I called her and she answered.  She was kind and quiet and somehow knew, as if my voice banging off multiple satellites and hitting her ear across the bulge of America communicated all that I’m failing to on this page.  I caught my tears in my throat and told her I loved her and spoke of a future reunion where she would meet my wife and child.  And then I erased my cheeks with a handkerchief, turned my back on the glorious, poisoned sunset, and went inside the hall to resurrect the past, to excavate it for the explanations of my tears and smile. 

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I walked out of Antioch University about 45 minutes ago, for all intents and purposes, a Master of Psychology, insofar as many thousands of dollars and books and lectures can make you one.  It was nice, though, to sit in a room one last time full of colleagues—some ten of us out of the fifteen in the consultation were finishing—and feel it.  What I mean is that it’s not the dollars spent and tomes read and penciled through and lectures duly short-handed.  Mastery is a fallacy, an antiquated choice of words that confers something both more than and totally different from what we have acquired.  What we’ve acquired is mostly understanding of ourselves and our relationships, especially of how pain works.


Our instructor asked us to share pieces of wisdom with the two people in the room who were just this quarter starting their clinical work.  What I found myself saying, after I ducked the pressure to say something clinically “useful,” was that you start to look at pain differently.  The same horror and trauma that devastated me the first quarter inspires me, if not in equal parts to the devastation, than at least to some measure, now.  Sitting with kids’ agony and legacies of abuse and maltreatment calls my attention now to their resilience.  To their pride.  To their strength and survival.  The debilitating sadness—or anger—that played behind the stories of abuse and shame has been cut down by another sound that comes at a different pitch but is unmistakably, irrevocably present. I realize how naïve it is to look at people as victims.  I realize how useless it is to look at people as victims.  I realize how unethical it is to look at people as victims.  I realize how inevitable it is to look at people as victims and to feel like victims ourselves. I realize how indispensable it is to change the way we look at people, at ourselves.  And for me that has only come from the mandate to sit face to face in small, airless rooms with troubled people for the last sixty-five weeks.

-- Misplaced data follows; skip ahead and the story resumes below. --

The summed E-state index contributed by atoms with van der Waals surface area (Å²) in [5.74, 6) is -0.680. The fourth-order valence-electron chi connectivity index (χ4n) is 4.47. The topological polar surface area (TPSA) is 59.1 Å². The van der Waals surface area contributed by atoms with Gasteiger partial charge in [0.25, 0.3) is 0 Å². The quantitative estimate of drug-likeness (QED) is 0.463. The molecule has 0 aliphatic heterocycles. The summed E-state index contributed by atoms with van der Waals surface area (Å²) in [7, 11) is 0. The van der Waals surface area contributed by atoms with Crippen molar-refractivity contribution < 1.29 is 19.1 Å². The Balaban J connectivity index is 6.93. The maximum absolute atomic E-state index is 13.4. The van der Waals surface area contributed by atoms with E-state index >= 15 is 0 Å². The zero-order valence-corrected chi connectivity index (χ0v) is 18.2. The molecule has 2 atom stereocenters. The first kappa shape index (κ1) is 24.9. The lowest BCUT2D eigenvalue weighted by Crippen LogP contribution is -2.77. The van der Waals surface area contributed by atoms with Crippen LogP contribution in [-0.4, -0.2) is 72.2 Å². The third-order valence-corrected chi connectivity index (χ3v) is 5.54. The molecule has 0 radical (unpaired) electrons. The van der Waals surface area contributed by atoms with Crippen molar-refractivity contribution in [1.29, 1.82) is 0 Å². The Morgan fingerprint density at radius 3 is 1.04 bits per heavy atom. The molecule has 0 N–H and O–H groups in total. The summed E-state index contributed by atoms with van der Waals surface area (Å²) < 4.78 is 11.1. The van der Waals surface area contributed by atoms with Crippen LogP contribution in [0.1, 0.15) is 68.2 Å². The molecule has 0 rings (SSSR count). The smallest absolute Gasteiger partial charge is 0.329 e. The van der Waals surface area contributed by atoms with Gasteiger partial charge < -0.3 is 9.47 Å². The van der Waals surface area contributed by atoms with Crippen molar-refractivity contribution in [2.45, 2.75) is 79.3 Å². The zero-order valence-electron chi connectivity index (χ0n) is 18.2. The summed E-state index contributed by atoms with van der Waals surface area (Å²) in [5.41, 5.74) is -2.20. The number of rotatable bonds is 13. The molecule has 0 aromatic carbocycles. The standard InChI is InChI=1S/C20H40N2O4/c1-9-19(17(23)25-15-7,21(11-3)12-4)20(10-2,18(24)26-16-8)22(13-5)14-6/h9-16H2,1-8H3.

I want to say some more about this.  I want to say some more about why as a society we need to see people as victims.  For a very long time I saw myself headed into human rights work but was somehow waylaid by the siren song of writing, which produced a spectacular stumble, from which I recovered to find myself standing semi-upright in the world of psychology/therapy.  And for a very a short time now I’ve been able to see that I am in human rights’ work—that abuse, addiction, mental illness and the traumas they produce are very commonly about oppression.  If we hurl this into the political realm, we hear right wing politicians talking about “entitlement programs” and people looking for “handouts.”  What they mean is that people have a “victim mentality,” which, by implication, is simply un-American.  If we jump over to the progressive side, we encounter people who would never use the callus language or strike the callus pose of their supposed ideological foes, but people whom see a world rife with victims, too.   Victims of genocide, slavery, institutional racism, police brutality, educational inequity, imperialism and colonialism—in short, of oppression.  And of course it is true that people are victimized by these savage legacies their vicious ghost dance in the midst of which we all live.